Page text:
This week’s reading for Perelandra was an ambivalent one for me. It’s not that there wasn’t a bunch of meaty theology. There certainly was that. And it wasn’t that the richness of Dante’s Divine Comedy was called to mind with Ransom’s emergence in the darkened underwater cave of another Fixed Land, through dimly-lit mountain, to mountain’s top. But like Dante’s Comedy the interesting bits are the ones dealing with the horrors of hell. I’m not sure why that is.
In any case, though we end in Paradise, and Paradise intended, it seems a let down compared to the cosmic battle that has been going on for many chapters now. The Lord and Lady of Perelandra are installed as rightful king and queen, and even the angelic ruler of the planet turns over her authority and becomes their messenger.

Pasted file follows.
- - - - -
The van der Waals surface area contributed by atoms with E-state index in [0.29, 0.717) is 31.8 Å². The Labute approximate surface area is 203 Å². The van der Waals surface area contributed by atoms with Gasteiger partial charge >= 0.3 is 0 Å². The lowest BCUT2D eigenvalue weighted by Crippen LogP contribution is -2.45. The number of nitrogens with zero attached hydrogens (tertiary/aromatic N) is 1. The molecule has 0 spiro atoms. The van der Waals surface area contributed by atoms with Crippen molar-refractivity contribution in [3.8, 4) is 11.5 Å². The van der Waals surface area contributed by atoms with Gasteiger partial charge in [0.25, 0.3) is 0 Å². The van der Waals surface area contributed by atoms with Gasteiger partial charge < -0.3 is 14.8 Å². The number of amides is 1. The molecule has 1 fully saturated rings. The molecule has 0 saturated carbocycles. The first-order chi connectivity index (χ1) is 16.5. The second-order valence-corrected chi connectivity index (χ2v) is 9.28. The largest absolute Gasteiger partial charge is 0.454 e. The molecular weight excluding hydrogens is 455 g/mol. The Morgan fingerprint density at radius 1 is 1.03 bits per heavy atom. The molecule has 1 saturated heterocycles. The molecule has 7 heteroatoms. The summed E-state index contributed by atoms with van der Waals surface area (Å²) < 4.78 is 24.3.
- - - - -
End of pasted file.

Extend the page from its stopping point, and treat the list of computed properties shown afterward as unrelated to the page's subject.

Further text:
The wound in Ransom’s heel is clearly analogous to the Genesis 3 prophecy of our Lord himself. Ransom is, indeed, God’s savior of Perelandra. But here atonement is not necessary for there was never a rupture. The temptation has been faced and passed. Though not completely without cost. Even in Paradise, it seems, the divinized life is not lived apart from striving.
Were I not so tired and unfocused right now, I would love to deal more adequately with the metaphysics of space and time Lewis makes into expert poetic prose. But I rather suspect I will get my chance with That Hideous Strength.